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Lightning - Detection & Finding Outdoor Shelter

The number of people injured or killed by Lightning is relatively low in the Outdoors compared to those that get hit in the cities. In the outdoors, it is mostly in high mountain areas and peaks that form a Lightning threat. Here are some guidelines on how to avoid being struck by Lightning:

Predicting and Locating a Lightning Storm

Lightning - Detection & Finding Outdoor Shelter Lightning storms are generally predictable. In general, you can prevent being caught in one by properly preparing your Hiking Trip and checking the Weather Conditions. A Lightning storm is caused by the electrical charge generated by water molecules rubbing against each other in the clouds. This electrical charge can sometimes be sensed upfront by a tingling sensation on the skin and the feeling of your hair standing up straight.

If you see Lightning flashes and hear thunder, you can determine the distance of a Lightning strike by counting the number of seconds between seeing the flash and hearing the thunder. Divide this number of seconds by 5 to get the distance in miles.

What to do in a Lightning Storm

  • In general, you do not want to be the highest available pathway for Lightning so remain low and make sure that other objects are an easier target. If you are going to take shelter near a potential Lightning rod, make sure that you are not struck through it so keep a safe distance and avoid wet surfaces that will transfer the discharge to you.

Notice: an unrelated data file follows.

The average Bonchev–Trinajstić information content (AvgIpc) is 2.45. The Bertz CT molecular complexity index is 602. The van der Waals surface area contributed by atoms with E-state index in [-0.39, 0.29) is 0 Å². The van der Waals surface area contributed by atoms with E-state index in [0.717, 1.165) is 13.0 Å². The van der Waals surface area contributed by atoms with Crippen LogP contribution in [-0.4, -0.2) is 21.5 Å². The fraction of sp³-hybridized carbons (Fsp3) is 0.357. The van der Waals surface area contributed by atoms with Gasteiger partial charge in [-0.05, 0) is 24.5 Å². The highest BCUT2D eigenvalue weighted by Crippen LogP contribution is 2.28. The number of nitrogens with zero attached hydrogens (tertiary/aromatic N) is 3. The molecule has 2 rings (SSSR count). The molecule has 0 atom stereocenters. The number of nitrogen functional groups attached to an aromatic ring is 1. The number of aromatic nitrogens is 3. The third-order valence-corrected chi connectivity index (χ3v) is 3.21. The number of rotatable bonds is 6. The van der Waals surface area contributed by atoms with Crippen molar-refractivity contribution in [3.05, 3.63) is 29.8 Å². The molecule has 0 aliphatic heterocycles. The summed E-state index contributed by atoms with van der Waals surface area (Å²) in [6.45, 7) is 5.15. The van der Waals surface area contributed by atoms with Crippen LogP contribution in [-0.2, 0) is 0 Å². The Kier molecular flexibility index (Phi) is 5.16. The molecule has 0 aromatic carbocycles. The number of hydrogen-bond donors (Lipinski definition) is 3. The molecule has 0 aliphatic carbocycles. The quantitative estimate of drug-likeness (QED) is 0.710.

• Get off and stay away from mountain peaks, ridges, and steep inclines. Look for flat ledges or gentler slopes.
  • Find shelter under any potential Lightning rod. Do not stand near its base but do not move farther away than its height.
  • If you have something that could act like an insulator (your backpack, coiled up rope, etc), sit on it with your feet off the ground.
  • If you have no insulator, make a crouching position with only your feet touching the surface.
  • If you are in an open field with nothing that could act like a pinnacle, lie down flat on the ground with your arms spread out.
  • Only find shelter in a Cave if it is deep and dry. Do not stand directly under the cave's overhang.

First Aid for Lightning Victims

People struck by Lightning have received a very severe electrical shock and will probably be burned. However, they are not electrically charged so it is safe to touch and tend to them. The electrical discharge would have caused a cardiac arrest. Apply proper CPR and prioritize on getting their breathing and blood circulation going again before attending to their burns. If you are in a group then it is likely that multiple people have been injured. Check all for vital signs and prioritize those who are showing no signs of breathing and blood circulation.

These are several things you need to know about Lightning. Know what to do in case there is a Lightning Storm in the area.

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